Using Floor Tape in Centers or Small Group Work Areas
Floor tape can also be used to define personal space in early childhood classroom centers. One teacher wrote about using floor tape to create social distancing “pods” that served as mini “apartments” where individual students had access to sensory objects, manipulatives, books, writing or art materials, a table and perhaps a low shelf to further define space. The idea was to have enough diverse and engaging activities to keep the student motivated to stay within their area, and low furniture so that students could still see and chat with peers in different “pods.”
This is different from how we would typically set up the class, which would be centers devoted to a particular content area, such as dramatic play or sensory. These pods contain activities from multiple centers, so that’s a different way to organize, with the goal being to prevent students from transitioning to multiple areas of the room. For more information and photo examples, check out this blog post from himama.com on ways to social distance.
Within traditional centers, Floor tape can also show students where to stand and can help them understand how many people can participate in a specific activity.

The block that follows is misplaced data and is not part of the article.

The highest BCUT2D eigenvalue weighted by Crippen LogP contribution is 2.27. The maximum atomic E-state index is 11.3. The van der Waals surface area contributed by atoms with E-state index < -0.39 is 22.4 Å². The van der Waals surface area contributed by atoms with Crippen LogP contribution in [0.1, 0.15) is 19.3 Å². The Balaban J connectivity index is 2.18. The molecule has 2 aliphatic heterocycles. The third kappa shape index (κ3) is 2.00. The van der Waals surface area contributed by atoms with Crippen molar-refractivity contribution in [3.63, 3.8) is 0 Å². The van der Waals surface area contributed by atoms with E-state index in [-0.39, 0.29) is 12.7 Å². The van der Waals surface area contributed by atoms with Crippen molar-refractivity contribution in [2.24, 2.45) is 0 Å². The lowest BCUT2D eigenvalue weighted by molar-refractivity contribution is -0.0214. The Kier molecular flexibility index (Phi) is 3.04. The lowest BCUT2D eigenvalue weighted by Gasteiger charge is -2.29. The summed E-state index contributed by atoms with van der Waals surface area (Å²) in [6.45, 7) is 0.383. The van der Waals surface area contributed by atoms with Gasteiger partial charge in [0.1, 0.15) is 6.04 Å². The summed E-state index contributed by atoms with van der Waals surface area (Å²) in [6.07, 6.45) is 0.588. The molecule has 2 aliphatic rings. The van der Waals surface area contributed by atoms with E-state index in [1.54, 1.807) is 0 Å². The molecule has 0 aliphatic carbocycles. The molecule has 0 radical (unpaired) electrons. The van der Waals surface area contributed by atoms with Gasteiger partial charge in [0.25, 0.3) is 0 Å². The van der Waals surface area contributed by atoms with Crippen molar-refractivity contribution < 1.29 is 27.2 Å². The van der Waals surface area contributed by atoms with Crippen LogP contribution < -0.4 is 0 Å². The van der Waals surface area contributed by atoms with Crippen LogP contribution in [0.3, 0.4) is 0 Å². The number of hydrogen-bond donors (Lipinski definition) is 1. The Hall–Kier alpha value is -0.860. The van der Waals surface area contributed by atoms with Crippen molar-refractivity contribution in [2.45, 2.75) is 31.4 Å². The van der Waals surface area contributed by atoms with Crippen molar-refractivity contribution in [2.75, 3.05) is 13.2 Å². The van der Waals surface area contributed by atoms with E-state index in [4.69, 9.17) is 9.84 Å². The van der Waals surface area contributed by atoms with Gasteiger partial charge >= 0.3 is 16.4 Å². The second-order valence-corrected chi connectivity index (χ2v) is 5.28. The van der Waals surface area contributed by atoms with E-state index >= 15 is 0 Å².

Using Floor Tape to Show Where to Stand
Floor tape can be used to show students where they need to stand and wait during specific routines or in specific areas of the classroom. Kids are going to have to wait a lot more once they’re back at school to ensure appropriate physical distancing. They’re going to have to wait to enter the classroom, wait to exit the classroom, wait for the bathroom, wait for handwashing, etc.
Using Floor Tape to Show Traffic Flow
Floor tape can also be used to indicate traffic flow so that students don’t have head on “collisions” when moving around the classroom. You can use tape to create arrows that indicate “lanes” that show students which way to walk.
Teaching about the Floor Tape
As with any visual support, students must be taught what the floor tape represents. Our students don’t necessarily come to us knowing that a red line of tape in front of the bathroom means, “Stop and wait here!” This can be done in a number of ways but consistent practice, and support from adults in the form of modeling, prompting, and reinforcement will go a long way in getting your students up to speed. You might also consider color coding floor tape for specific purposes to further increase meaning. For example, you could use red floor tape for all lines that indicate “Stop and wait.” If red means stop then green means, “Go!” So, green floor tape could be used for arrows to indicate traffic flow. And, blue floor tape could be used to create boundaries for seating and work areas.
Stay tuned for future blogs on such topics as using picture visuals to teach safety expectations and considerations for creating and implementing routines during COVID-19. Stay safe, stay strong, and stay well, friends!
Jennifer Russell is an education specialist for the Early Childhood Special Education team here at the Education Service Center Region 13.